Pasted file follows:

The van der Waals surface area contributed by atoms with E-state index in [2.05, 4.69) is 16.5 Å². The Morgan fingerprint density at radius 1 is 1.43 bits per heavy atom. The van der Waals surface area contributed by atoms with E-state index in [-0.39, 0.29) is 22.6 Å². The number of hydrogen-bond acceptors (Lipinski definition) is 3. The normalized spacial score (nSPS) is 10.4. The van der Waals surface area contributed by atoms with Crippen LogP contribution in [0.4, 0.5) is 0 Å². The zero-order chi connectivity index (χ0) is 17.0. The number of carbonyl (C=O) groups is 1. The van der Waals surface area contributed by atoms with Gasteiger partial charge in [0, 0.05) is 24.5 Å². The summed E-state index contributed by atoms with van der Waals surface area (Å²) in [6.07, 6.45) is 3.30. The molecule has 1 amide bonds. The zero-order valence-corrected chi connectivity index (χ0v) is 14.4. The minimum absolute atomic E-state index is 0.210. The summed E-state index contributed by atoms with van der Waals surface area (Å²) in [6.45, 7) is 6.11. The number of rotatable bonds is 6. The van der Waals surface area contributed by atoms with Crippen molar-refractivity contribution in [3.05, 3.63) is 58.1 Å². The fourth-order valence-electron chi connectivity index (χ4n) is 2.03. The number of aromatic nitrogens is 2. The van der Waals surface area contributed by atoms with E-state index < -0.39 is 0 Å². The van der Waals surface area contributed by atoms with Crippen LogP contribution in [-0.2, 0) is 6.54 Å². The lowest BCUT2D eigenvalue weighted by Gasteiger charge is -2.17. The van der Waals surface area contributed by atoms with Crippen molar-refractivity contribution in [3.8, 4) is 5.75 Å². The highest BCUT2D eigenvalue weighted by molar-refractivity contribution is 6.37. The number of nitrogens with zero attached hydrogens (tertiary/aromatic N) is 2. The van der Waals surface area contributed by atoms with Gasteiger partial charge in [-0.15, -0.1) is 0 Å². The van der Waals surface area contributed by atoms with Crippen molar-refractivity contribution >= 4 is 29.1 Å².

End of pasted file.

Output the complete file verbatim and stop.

The van der Waals surface area contributed by atoms with E-state index in [2.05, 4.69) is 16.5 Å². The Morgan fingerprint density at radius 1 is 1.43 bits per heavy atom. The van der Waals surface area contributed by atoms with E-state index in [-0.39, 0.29) is 22.6 Å². The number of hydrogen-bond acceptors (Lipinski definition) is 3. The normalized spacial score (nSPS) is 10.4. The van der Waals surface area contributed by atoms with Crippen LogP contribution in [0.4, 0.5) is 0 Å². The zero-order chi connectivity index (χ0) is 17.0. The number of carbonyl (C=O) groups is 1. The van der Waals surface area contributed by atoms with Gasteiger partial charge in [0, 0.05) is 24.5 Å². The summed E-state index contributed by atoms with van der Waals surface area (Å²) in [6.07, 6.45) is 3.30. The molecule has 1 amide bonds. The zero-order valence-corrected chi connectivity index (χ0v) is 14.4. The minimum absolute atomic E-state index is 0.210. The summed E-state index contributed by atoms with van der Waals surface area (Å²) in [6.45, 7) is 6.11. The number of rotatable bonds is 6. The van der Waals surface area contributed by atoms with Crippen molar-refractivity contribution in [3.05, 3.63) is 58.1 Å². The fourth-order valence-electron chi connectivity index (χ4n) is 2.03. The number of aromatic nitrogens is 2. The van der Waals surface area contributed by atoms with E-state index < -0.39 is 0 Å². The van der Waals surface area contributed by atoms with Crippen LogP contribution in [-0.2, 0) is 6.54 Å². The lowest BCUT2D eigenvalue weighted by Gasteiger charge is -2.17. The van der Waals surface area contributed by atoms with Crippen molar-refractivity contribution in [3.8, 4) is 5.75 Å². The highest BCUT2D eigenvalue weighted by molar-refractivity contribution is 6.37. The number of nitrogens with zero attached hydrogens (tertiary/aromatic N) is 2. The van der Waals surface area contributed by atoms with Gasteiger partial charge in [-0.15, -0.1) is 0 Å². The van der Waals surface area contributed by atoms with Crippen molar-refractivity contribution >= 4 is 29.1 Å².